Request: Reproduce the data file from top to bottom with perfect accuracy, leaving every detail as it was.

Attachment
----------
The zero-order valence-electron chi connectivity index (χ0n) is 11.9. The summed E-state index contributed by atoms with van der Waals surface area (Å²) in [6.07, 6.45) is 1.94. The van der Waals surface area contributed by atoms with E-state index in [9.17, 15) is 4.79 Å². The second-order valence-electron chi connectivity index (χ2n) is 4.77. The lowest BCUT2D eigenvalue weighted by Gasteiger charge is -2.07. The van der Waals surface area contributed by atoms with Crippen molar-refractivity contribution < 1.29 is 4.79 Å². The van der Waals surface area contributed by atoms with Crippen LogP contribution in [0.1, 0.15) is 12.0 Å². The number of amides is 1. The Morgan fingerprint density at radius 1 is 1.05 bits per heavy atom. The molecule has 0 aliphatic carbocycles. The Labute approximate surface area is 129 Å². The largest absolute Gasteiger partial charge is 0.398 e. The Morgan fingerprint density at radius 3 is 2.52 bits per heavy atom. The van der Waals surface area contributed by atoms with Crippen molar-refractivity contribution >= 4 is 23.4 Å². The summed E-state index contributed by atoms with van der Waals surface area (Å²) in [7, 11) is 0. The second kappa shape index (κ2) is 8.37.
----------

The zero-order valence-electron chi connectivity index (χ0n) is 11.9. The summed E-state index contributed by atoms with van der Waals surface area (Å²) in [6.07, 6.45) is 1.94. The van der Waals surface area contributed by atoms with E-state index in [9.17, 15) is 4.79 Å². The second-order valence-electron chi connectivity index (χ2n) is 4.77. The lowest BCUT2D eigenvalue weighted by Gasteiger charge is -2.07. The van der Waals surface area contributed by atoms with Crippen molar-refractivity contribution < 1.29 is 4.79 Å². The van der Waals surface area contributed by atoms with Crippen LogP contribution in [0.1, 0.15) is 12.0 Å². The number of amides is 1. The Morgan fingerprint density at radius 1 is 1.05 bits per heavy atom. The molecule has 0 aliphatic carbocycles. The Labute approximate surface area is 129 Å². The largest absolute Gasteiger partial charge is 0.398 e. The Morgan fingerprint density at radius 3 is 2.52 bits per heavy atom. The van der Waals surface area contributed by atoms with Crippen molar-refractivity contribution >= 4 is 23.4 Å². The summed E-state index contributed by atoms with van der Waals surface area (Å²) in [7, 11) is 0. The second kappa shape index (κ2) is 8.37.